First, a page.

People have always traded and done business with each other in some form or another, with several key turning points over the course of history shaping the way that business is done. The most significant of these have taken place in the last 40 years...
A couple of years ago at a Virgin event I heard Richard Branson talking about his first business, a student magazine, and how he had to use a public phone box to sell the advertising that would fund it. It made think about how people managed to run a business without the Internet, email, a mobile phone, or the marketing power of social media, and to realise just how significant these milestone technology turning points have impacted the way that entrepreneurs start and run their businesses.
Internet and email
The 'Internet' was a term first bandied about in the early 1980s. Some 15 years later it was being used by around 45 million people. Today an estimated 40 per cent of the global population has an Internet connection. It is the medium through which businesses connect with their customers, showcase their wares, and ply their trade. The Internet has helped to make global expansion a reality for business owners by facilitating faster, more focused and more accurate market research. As part of the emerging online business era, email started to become popular, saving time and money on paper-based business correspondence. Its rapid growth is largely attributed to services like Gmail and Hotmail that helped turn it into a communication tool as ubiquitous as the telephone.
On New Years Day 1985 comedian Ernie Wise made the UK's inaugural mobile phone call, a landmark event that heralded the arrival of the UK’s mobile culture. However, because costs were astronomical and coverage was restricted to London, take up was initially slow. By 1995 penetration in the UK was just seven per cent, according to figures from the University of Salford's Computer Networking and Telecommunications Research Centre.
Even so, various manufacturers had begun vying for a share of the mobile handset market, including Phillips, Panasonic, Siemens, and Sony; however, it was names like Motorola and Nokia that began to take the market lead. In a very short space of time user adoption reached its tipping point, with penetration rising from 25 per cent in 1998, to 46 per cent the following year, when one mobile phone was sold in the UK every four seconds. By 2004, penetration exceeded 100 per cent.
Today, entrepreneurs proudly boast of being able to run their business from their mobile phone. It is the office in their pocket, providing them with instant connectivity to customers and colleagues, and access to key business documents and data, from virtually any location. And thanks to the sharp upturn in mobile technology in the last few years, the mobile phone is also the online shopping tool of choice among consumers.
Today, social media is the most powerful and influential form of communication, connecting millions of people all over the world, yet just over a decade ago, who would have believed that the fledgling Facebook, founded by university students initially for other university students, would become the leader of a global social networking phenomenon into which businesses invest significant amounts of their marketing spend?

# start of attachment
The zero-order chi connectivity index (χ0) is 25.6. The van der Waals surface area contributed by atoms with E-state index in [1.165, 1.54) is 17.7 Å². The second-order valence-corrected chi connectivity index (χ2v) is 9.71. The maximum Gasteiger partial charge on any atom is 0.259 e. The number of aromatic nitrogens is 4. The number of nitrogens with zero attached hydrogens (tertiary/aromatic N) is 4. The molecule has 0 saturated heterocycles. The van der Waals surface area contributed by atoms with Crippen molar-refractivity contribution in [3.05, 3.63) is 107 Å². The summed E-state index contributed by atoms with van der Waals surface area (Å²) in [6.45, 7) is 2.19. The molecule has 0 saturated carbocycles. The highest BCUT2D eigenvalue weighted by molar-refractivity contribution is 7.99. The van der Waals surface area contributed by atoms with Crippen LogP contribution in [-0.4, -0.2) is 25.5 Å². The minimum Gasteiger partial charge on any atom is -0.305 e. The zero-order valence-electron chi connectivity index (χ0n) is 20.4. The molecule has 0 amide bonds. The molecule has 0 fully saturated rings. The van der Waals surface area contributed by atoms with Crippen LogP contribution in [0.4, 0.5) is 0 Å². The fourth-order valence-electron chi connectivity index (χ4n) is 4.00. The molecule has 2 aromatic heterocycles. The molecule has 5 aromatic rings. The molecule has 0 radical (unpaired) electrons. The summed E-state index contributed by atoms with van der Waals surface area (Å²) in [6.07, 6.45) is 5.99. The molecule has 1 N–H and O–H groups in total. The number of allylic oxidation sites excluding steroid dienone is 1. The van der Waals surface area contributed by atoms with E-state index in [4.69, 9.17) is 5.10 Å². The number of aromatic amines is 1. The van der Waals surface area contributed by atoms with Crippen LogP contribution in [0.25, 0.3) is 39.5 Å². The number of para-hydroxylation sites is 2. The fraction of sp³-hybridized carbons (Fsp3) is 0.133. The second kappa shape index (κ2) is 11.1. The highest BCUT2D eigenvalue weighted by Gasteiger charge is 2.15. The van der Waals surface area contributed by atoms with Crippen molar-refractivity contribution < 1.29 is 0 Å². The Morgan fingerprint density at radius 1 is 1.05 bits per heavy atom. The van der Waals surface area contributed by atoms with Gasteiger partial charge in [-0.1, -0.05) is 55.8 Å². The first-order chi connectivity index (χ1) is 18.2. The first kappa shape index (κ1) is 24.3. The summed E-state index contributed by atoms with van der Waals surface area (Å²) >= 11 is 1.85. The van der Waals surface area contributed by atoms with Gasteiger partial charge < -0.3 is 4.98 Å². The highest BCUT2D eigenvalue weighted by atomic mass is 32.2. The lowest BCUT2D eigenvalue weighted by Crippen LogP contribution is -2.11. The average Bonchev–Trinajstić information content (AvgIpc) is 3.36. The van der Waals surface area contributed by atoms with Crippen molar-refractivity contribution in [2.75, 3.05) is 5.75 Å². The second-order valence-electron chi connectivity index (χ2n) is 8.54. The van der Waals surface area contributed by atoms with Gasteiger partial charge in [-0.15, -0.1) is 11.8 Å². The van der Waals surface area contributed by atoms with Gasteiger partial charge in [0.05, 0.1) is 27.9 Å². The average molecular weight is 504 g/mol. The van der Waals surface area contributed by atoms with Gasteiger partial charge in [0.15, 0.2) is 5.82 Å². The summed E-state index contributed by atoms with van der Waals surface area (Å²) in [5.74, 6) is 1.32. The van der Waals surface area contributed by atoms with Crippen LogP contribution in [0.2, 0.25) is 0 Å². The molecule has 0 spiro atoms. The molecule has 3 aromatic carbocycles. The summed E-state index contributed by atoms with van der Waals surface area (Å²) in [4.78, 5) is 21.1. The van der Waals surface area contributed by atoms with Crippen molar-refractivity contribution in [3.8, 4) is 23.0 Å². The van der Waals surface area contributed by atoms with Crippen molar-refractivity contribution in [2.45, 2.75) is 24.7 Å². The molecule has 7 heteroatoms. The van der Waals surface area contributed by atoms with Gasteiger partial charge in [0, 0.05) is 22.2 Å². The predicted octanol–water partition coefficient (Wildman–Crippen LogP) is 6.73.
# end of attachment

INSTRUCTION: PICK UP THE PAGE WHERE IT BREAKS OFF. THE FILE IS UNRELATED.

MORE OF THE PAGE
Social media marketing campaigns now extend beyond Facebook and Twitter, in an increasingly mobile technology-driven world, to photo and video-sharing applications like Instagram and Snapchat. One of the big business benefits of SMM is that it allows companies to be more interactive and more approachable. For example, Twitter and Facebook users will tweet or post about their experiences with brands, both good and bad, while the brand has the ability to respond and show their willingness to help, in a very public arena, which has a huge influence on customer loyalty and on the new business that can be won off the back of a timely and appropriate response to customer feedback. Until social media became mainstream, such opportunities simply didn’t exist for businesses.
Hot on the heels of the digital revolution, comes the artificial intelligence (AI) revolution, accelerated by the wide availability of superfast connectivity and secure cloud computing. What will this mean for new businesses of the future? Driverless cars, voice-recognition systems; even robotic healthcare services are no longer the stuff of science fiction, and increasingly are accepted as part of everyday life. AI is already disrupting the transport, health, and finance sectors, but for an example of how it can be applied to business in a very practical way, look no farther than Amelia, an AI platform developed by US firm IPsoft that can understand, learn and interact like a human to make decisions, track customer emotions, and solve problems. For many people these new technologies represent more than just another turning point. In replicating human activity so effectively, they fear that AI could be an end point for business as we know it. Others, though, see it is a massive turning point, one that frees up human effort from the more mundane, repetitive business processes to focus on more innovative and lucrative ones.
Just as the humble public phone box was once seen as a business turning point, technology will continue to create many more in the years to come.